In spite of the fact that “farming skipped a generation,” as my dad used to say with some relief, when, in the summer of 2009, my husband and I moved into our little farm-house in Cashtown and started fixing it up, my dad was the first one to lend a hand. And when I’d track chunks of fresh dirt onto the front porch after a few hours of work in the garden, my forehead covered in sweat, he’d smile at me with that special glimmer in his eye, offer me a sip of his coffee and say, “I just wish you could have met your grandfather.” I’d settle down next to him on the porch swing then. My father had a gift for bringing the past to life. The stories he told of his childhood were simple stories, but so warm and tender, sometimes funny, and always engaging. He wasn’t just telling you about something he remembered; he was inviting you to enter his past, to share in the experience all over again.
I started the CSA here at Amazing Heart Farm in 2009, directly after I graduated from Harvard Divinity School. Something that I thought about frequently while at Harvard was the importance of setting down roots and of really coming to know and to love a place, a community – and by community I mean our neighbors as well as our local watersheds, and foodsheds. Having a sustained commitment to one place means that we’re responsible for that place. And if everyone cares about and for where they are, I think that our relationships with each other and with the earth would be much healthier.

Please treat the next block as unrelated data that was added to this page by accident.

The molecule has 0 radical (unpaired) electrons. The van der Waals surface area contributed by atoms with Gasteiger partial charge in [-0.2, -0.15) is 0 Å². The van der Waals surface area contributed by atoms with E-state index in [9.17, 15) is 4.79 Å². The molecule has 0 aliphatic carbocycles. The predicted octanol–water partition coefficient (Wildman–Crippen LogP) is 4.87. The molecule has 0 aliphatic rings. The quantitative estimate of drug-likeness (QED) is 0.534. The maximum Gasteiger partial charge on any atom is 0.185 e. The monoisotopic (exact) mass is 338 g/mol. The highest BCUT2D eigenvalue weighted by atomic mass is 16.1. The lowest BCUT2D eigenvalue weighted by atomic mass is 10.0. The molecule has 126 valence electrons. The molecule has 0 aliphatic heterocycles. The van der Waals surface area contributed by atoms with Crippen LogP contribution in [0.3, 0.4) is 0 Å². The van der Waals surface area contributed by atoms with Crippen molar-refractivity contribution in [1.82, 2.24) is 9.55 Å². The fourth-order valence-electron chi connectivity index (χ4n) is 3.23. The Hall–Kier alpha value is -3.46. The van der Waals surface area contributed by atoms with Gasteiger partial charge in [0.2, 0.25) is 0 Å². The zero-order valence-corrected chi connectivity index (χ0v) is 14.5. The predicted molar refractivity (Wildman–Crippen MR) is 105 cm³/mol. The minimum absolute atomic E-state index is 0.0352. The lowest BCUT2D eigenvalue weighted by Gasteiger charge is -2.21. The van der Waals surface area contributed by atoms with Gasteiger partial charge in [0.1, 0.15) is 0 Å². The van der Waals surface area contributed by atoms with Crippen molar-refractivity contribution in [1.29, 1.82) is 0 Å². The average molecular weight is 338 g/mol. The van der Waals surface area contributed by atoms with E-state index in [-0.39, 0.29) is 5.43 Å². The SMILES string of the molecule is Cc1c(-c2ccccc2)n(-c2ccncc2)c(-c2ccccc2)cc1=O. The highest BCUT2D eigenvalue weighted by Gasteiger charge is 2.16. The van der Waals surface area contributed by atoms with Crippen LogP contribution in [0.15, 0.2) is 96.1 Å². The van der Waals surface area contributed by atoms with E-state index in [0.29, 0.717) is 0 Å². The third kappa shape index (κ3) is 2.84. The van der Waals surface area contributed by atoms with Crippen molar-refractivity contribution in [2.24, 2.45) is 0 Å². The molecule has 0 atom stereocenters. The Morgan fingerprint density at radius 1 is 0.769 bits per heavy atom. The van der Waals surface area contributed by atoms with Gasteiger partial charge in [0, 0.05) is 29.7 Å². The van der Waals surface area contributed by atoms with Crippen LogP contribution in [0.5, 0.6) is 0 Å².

I love watching Hannah grow up, so many changes, and so quickly. It’s really kinda incredible, this parenting thing. Most days I’m in the moment, savoring her sweet smile or focusing on what new food she’s tried that day. But sometimes I step back and imagine what her life will be like when she’s older….
By Kyra M. Fallon Sitting down in my Intro to Peace and Justice Studies class at the beginning of this semester, I realized pretty quickly that I didn’t know what I had gotten myself into. The syllabus looked like it had come from an entirely different class; books about wealth inequality, food, and migrant work…
“They call areas like this throughout the United States Food deserts. I thought, you know, why not have food forests.”